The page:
The next day I went for a hike on Le Morne Brabant (the mountain in the picture), which is also famously known as one of the wildest mountains on the island and declared a world heritage by UNESCO. It is a place where many slaves presumably committed suicide during their hard days of slavery on the island. The hike was moderately demanding physically, although there were a few sections of the trail that were steep and rocky and where I had to use my hands for support – we were lucky it wasn’t raining that day, otherwise it would have been tricky then to climb. I was glad to have my Oddity cap on as higher up, the spots were quite exposed to the sun. Reaching the summit was utterly fulfilling and the view of the southern west coasts were breathtakingly phenomenal. A great sense of achievement was felt once up there at the top!

Another unique experience – the Vanilla Crocodile Park, a lush green rainforest valley with natural freshwater springs surrounded with huge bamboo trees among others. In that park, there are thousands of crocodiles, all different sizes and ages. There are also giant tortoises and a few other harmless animals for petting around. I was by far most delighted by the huge collection of multi coloured, jewel like insects and butterflies comprising more than 30,000 species from 5 continents. I had the great pleasure to meet Mr Jacques Siedlecki who is responsible for this awesome collection, spanning over thirty years.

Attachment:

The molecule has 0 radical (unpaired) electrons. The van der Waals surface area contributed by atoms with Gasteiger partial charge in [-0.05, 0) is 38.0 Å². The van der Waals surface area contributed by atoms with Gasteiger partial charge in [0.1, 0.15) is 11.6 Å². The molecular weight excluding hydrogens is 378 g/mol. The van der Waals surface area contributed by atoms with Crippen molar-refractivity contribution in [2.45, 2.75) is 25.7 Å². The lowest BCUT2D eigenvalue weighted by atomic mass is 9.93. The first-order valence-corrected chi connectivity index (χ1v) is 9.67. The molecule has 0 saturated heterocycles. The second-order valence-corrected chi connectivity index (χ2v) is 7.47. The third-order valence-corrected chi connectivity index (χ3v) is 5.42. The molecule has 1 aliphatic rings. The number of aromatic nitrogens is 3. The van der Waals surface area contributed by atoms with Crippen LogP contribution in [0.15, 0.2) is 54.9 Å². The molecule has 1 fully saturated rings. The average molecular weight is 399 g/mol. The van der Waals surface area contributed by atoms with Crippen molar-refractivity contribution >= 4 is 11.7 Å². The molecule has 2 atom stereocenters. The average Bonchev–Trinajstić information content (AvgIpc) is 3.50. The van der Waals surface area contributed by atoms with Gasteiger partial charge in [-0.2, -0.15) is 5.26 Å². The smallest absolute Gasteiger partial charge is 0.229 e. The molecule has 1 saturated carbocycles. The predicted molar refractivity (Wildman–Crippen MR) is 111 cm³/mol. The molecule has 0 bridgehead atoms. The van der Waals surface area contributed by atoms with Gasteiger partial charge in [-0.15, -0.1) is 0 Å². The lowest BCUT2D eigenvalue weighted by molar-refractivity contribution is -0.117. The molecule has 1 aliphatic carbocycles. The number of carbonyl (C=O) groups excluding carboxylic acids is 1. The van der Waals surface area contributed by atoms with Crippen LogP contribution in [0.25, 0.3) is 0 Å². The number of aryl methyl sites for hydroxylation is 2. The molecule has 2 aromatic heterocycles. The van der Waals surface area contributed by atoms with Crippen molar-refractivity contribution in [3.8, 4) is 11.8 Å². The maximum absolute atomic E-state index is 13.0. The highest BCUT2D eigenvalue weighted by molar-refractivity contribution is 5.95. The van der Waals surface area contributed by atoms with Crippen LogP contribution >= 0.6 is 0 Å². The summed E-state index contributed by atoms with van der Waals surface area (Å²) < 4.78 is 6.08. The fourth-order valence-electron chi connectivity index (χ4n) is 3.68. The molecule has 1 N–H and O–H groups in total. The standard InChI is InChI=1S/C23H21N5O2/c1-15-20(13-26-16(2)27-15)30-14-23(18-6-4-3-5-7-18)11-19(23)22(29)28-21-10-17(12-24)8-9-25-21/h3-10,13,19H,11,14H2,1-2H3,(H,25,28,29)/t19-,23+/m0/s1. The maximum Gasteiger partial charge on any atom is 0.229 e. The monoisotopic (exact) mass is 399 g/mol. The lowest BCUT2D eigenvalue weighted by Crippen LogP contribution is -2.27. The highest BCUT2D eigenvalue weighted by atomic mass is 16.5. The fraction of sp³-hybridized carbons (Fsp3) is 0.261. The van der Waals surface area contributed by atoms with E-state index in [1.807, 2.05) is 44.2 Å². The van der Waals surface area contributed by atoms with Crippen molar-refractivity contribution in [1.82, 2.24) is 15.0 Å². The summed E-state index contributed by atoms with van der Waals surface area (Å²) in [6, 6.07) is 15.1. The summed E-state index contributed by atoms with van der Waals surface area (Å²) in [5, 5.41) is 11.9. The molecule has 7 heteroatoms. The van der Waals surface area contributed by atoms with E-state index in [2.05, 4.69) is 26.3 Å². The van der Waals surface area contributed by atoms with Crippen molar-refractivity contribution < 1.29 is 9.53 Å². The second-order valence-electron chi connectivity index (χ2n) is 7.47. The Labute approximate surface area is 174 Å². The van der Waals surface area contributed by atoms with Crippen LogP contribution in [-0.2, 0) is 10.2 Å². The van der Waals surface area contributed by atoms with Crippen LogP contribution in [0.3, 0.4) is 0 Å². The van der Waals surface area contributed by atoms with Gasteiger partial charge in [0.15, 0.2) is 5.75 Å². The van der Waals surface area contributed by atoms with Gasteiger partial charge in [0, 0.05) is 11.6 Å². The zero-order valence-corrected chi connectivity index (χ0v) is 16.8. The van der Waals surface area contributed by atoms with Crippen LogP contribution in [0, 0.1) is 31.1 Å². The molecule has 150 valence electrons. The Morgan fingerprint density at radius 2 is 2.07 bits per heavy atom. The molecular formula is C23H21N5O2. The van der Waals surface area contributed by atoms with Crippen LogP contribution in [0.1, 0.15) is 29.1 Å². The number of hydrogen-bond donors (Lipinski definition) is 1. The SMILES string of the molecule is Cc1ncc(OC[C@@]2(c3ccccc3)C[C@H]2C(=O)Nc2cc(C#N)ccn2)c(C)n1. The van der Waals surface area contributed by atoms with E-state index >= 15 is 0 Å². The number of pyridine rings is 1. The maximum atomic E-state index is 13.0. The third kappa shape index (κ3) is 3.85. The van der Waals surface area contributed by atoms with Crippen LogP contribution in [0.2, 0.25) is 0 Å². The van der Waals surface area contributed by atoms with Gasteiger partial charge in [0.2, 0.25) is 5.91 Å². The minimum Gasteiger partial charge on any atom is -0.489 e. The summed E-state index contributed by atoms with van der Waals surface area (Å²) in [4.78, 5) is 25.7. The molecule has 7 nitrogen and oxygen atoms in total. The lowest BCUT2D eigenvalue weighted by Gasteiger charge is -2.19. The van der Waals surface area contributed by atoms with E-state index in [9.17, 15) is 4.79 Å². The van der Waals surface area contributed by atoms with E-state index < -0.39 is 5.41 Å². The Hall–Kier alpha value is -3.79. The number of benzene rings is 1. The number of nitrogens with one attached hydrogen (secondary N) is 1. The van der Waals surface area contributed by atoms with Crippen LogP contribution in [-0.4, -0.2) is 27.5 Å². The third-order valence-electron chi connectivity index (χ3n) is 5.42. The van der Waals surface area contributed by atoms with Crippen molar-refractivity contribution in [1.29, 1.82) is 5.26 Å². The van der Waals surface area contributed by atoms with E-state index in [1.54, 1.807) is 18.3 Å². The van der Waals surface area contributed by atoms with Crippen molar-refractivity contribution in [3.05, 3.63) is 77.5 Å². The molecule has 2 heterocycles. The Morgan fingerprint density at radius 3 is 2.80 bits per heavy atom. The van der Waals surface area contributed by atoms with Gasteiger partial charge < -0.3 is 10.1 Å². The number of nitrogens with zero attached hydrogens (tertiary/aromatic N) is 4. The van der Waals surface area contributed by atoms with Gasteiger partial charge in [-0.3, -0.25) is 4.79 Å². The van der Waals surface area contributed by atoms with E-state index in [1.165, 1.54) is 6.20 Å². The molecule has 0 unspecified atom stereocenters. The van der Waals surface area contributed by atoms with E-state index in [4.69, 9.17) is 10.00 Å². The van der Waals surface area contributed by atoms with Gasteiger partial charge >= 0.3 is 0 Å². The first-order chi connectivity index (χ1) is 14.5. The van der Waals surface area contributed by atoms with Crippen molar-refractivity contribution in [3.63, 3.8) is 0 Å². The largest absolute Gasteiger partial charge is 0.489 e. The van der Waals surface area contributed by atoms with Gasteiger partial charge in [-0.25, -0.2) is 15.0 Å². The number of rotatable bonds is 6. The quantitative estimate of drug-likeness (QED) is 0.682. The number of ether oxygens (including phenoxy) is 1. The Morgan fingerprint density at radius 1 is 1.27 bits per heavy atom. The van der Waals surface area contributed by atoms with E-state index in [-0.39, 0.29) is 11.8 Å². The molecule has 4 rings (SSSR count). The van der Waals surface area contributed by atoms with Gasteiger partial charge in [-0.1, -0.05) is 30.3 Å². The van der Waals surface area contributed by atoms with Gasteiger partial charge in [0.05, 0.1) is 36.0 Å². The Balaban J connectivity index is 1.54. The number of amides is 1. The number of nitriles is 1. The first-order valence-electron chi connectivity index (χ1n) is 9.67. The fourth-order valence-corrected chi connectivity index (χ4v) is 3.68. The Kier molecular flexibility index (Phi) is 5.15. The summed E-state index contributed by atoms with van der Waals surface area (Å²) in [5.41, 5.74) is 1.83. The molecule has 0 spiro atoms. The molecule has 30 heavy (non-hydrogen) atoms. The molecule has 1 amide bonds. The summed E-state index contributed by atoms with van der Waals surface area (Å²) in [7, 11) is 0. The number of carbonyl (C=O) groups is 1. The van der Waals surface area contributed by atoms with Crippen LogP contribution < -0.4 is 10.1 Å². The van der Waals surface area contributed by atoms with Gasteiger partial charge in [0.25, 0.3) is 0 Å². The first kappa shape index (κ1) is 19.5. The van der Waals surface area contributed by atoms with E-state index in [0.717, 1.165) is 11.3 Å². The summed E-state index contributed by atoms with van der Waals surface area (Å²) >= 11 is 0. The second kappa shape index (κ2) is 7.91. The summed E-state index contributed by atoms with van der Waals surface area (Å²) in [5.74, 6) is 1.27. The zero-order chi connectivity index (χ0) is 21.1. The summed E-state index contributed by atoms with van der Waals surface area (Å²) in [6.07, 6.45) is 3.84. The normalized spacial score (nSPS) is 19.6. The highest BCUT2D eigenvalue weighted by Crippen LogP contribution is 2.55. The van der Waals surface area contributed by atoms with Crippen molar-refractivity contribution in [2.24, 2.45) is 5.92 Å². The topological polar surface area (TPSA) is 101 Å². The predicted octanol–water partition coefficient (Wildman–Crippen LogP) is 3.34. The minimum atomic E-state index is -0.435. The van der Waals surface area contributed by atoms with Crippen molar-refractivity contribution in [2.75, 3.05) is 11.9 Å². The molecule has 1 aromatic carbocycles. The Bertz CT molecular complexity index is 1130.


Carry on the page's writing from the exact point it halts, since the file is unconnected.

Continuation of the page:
On my next visit I stopped at the Casela, another vast nature park. Situated in the west of the island, it has safari tours and exciting zip lining adventure which provides amazing views and a touch of adrenaline rush. I got to walk with the lions and fed the magnificent giraffes. There are around 150 bird species in Casela and a great variety of other animals such as monkeys, fish etc too. Beautiful exotics trees and flowers make the park a truly heavenly place to spend time – in my mind an ideal place for meditation. Feeling famished after such an exhilarating adventure – I stopped at La Bonne chute, a wonderful fish restaurant with amazingly delicious recipes. The setting was so airy and friendly and as usual in Mauritius, the service is warm and friendly. On my next visit to the island I will also add a morning swim with the dolphins in this same part of the island.

My last night was at the Angsana Hotel Mauritius – first floor in a luxurious spacious suite with luscious wooden floors and a private pool on the balcony – a very quiet and romantic place, perfect for relaxation. Needless to say the food was of great finesse on top of the atmosphere dreamy.

Without doubt we achieved more than what we expected. We wanted to explore what Mauritius has beyond the beaches and we were delightfully surprised by the exciting varieties of activities, culture, food and warmth. The great friendliness of the natives and the harmony and respect for each other’s’ faith were something very impressive to witness in this day and age of religious and social unrest.


Words By: Nariman Annut